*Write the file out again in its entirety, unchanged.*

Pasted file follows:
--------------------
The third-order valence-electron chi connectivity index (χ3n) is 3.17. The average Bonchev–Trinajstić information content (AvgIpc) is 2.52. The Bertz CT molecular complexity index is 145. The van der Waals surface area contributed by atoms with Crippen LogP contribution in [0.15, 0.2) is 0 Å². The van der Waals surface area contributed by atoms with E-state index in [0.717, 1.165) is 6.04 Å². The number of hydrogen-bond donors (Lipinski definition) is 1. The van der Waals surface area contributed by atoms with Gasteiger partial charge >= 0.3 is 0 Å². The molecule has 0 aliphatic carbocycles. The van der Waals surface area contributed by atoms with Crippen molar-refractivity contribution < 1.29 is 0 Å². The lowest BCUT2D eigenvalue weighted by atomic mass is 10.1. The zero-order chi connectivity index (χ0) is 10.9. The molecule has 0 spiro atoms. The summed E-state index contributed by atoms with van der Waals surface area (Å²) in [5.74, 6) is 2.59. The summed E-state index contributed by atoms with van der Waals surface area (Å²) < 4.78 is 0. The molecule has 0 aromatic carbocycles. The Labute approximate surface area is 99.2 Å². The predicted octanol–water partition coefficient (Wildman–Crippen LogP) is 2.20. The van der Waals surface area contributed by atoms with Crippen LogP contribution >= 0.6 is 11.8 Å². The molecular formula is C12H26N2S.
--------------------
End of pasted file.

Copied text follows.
The third-order valence-electron chi connectivity index (χ3n) is 3.17. The average Bonchev–Trinajstić information content (AvgIpc) is 2.52. The Bertz CT molecular complexity index is 145. The van der Waals surface area contributed by atoms with Crippen LogP contribution in [0.15, 0.2) is 0 Å². The van der Waals surface area contributed by atoms with E-state index in [0.717, 1.165) is 6.04 Å². The number of hydrogen-bond donors (Lipinski definition) is 1. The van der Waals surface area contributed by atoms with Gasteiger partial charge >= 0.3 is 0 Å². The molecule has 0 aliphatic carbocycles. The van der Waals surface area contributed by atoms with Crippen molar-refractivity contribution < 1.29 is 0 Å². The lowest BCUT2D eigenvalue weighted by atomic mass is 10.1. The zero-order chi connectivity index (χ0) is 10.9. The molecule has 0 spiro atoms. The summed E-state index contributed by atoms with van der Waals surface area (Å²) in [5.74, 6) is 2.59. The summed E-state index contributed by atoms with van der Waals surface area (Å²) < 4.78 is 0. The molecule has 0 aromatic carbocycles. The Labute approximate surface area is 99.2 Å². The predicted octanol–water partition coefficient (Wildman–Crippen LogP) is 2.20. The van der Waals surface area contributed by atoms with Crippen LogP contribution >= 0.6 is 11.8 Å². The molecular formula is C12H26N2S.